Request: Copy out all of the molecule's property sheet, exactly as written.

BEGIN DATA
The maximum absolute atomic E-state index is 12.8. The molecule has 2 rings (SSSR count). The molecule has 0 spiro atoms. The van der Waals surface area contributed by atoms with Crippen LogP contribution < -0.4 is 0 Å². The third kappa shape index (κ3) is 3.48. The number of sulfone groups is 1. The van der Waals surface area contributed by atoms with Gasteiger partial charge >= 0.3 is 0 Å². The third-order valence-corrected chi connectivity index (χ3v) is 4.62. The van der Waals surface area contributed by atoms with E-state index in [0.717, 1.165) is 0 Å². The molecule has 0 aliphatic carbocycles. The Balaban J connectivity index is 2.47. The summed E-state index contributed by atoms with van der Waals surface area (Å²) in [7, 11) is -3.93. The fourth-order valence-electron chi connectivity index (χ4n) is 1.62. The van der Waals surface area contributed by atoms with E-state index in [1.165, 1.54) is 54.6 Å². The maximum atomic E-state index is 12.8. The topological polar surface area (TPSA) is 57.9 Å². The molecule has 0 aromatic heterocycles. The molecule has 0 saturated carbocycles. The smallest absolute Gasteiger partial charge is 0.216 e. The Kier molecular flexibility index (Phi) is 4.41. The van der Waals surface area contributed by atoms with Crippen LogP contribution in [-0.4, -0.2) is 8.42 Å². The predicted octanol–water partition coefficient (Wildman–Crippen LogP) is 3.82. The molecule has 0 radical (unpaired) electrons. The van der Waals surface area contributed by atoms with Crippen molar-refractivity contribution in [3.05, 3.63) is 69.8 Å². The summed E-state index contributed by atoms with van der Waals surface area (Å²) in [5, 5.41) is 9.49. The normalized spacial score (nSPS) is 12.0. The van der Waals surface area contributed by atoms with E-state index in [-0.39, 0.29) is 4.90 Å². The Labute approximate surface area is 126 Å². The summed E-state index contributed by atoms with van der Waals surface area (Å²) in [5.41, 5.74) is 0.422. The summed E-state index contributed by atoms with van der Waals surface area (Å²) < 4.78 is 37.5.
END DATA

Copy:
The maximum absolute atomic E-state index is 12.8. The molecule has 2 rings (SSSR count). The molecule has 0 spiro atoms. The van der Waals surface area contributed by atoms with Crippen LogP contribution < -0.4 is 0 Å². The third kappa shape index (κ3) is 3.48. The number of sulfone groups is 1. The van der Waals surface area contributed by atoms with Gasteiger partial charge >= 0.3 is 0 Å². The third-order valence-corrected chi connectivity index (χ3v) is 4.62. The van der Waals surface area contributed by atoms with E-state index in [0.717, 1.165) is 0 Å². The molecule has 0 aliphatic carbocycles. The Balaban J connectivity index is 2.47. The summed E-state index contributed by atoms with van der Waals surface area (Å²) in [7, 11) is -3.93. The fourth-order valence-electron chi connectivity index (χ4n) is 1.62. The van der Waals surface area contributed by atoms with E-state index in [1.165, 1.54) is 54.6 Å². The maximum atomic E-state index is 12.8. The topological polar surface area (TPSA) is 57.9 Å². The molecule has 0 aromatic heterocycles. The molecule has 0 saturated carbocycles. The smallest absolute Gasteiger partial charge is 0.216 e. The Kier molecular flexibility index (Phi) is 4.41. The van der Waals surface area contributed by atoms with Crippen LogP contribution in [-0.4, -0.2) is 8.42 Å². The predicted octanol–water partition coefficient (Wildman–Crippen LogP) is 3.82. The molecule has 0 radical (unpaired) electrons. The van der Waals surface area contributed by atoms with Crippen molar-refractivity contribution in [3.05, 3.63) is 69.8 Å². The summed E-state index contributed by atoms with van der Waals surface area (Å²) in [5, 5.41) is 9.49. The normalized spacial score (nSPS) is 12.0. The van der Waals surface area contributed by atoms with E-state index in [-0.39, 0.29) is 4.90 Å². The Labute approximate surface area is 126 Å². The summed E-state index contributed by atoms with van der Waals surface area (Å²) in [5.41, 5.74) is 0.422. The summed E-state index contributed by atoms with van der Waals surface area (Å²) < 4.78 is 37.5.